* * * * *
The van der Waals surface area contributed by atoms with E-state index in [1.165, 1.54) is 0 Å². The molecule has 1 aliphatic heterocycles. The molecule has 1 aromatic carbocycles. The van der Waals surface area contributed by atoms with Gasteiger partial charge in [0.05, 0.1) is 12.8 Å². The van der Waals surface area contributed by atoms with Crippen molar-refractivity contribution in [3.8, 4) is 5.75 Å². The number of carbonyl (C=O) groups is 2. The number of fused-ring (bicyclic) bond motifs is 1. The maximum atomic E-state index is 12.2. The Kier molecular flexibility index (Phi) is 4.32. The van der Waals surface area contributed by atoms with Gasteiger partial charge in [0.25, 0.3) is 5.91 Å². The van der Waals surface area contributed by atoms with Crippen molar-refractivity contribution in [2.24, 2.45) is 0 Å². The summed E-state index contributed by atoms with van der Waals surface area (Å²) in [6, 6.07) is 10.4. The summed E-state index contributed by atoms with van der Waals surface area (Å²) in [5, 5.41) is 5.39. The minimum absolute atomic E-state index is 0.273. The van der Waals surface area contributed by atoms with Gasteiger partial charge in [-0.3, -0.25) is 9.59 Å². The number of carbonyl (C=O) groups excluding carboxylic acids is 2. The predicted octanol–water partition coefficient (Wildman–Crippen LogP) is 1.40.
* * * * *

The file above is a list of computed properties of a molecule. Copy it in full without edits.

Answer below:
The van der Waals surface area contributed by atoms with E-state index in [1.165, 1.54) is 0 Å². The molecule has 1 aliphatic heterocycles. The molecule has 1 aromatic carbocycles. The van der Waals surface area contributed by atoms with Gasteiger partial charge in [0.05, 0.1) is 12.8 Å². The van der Waals surface area contributed by atoms with Crippen molar-refractivity contribution in [3.8, 4) is 5.75 Å². The number of carbonyl (C=O) groups is 2. The number of fused-ring (bicyclic) bond motifs is 1. The maximum atomic E-state index is 12.2. The Kier molecular flexibility index (Phi) is 4.32. The van der Waals surface area contributed by atoms with Gasteiger partial charge in [0.25, 0.3) is 5.91 Å². The van der Waals surface area contributed by atoms with Crippen molar-refractivity contribution in [2.24, 2.45) is 0 Å². The summed E-state index contributed by atoms with van der Waals surface area (Å²) in [6, 6.07) is 10.4. The summed E-state index contributed by atoms with van der Waals surface area (Å²) in [5, 5.41) is 5.39. The minimum absolute atomic E-state index is 0.273. The van der Waals surface area contributed by atoms with Gasteiger partial charge in [-0.3, -0.25) is 9.59 Å². The number of carbonyl (C=O) groups excluding carboxylic acids is 2. The predicted octanol–water partition coefficient (Wildman–Crippen LogP) is 1.40.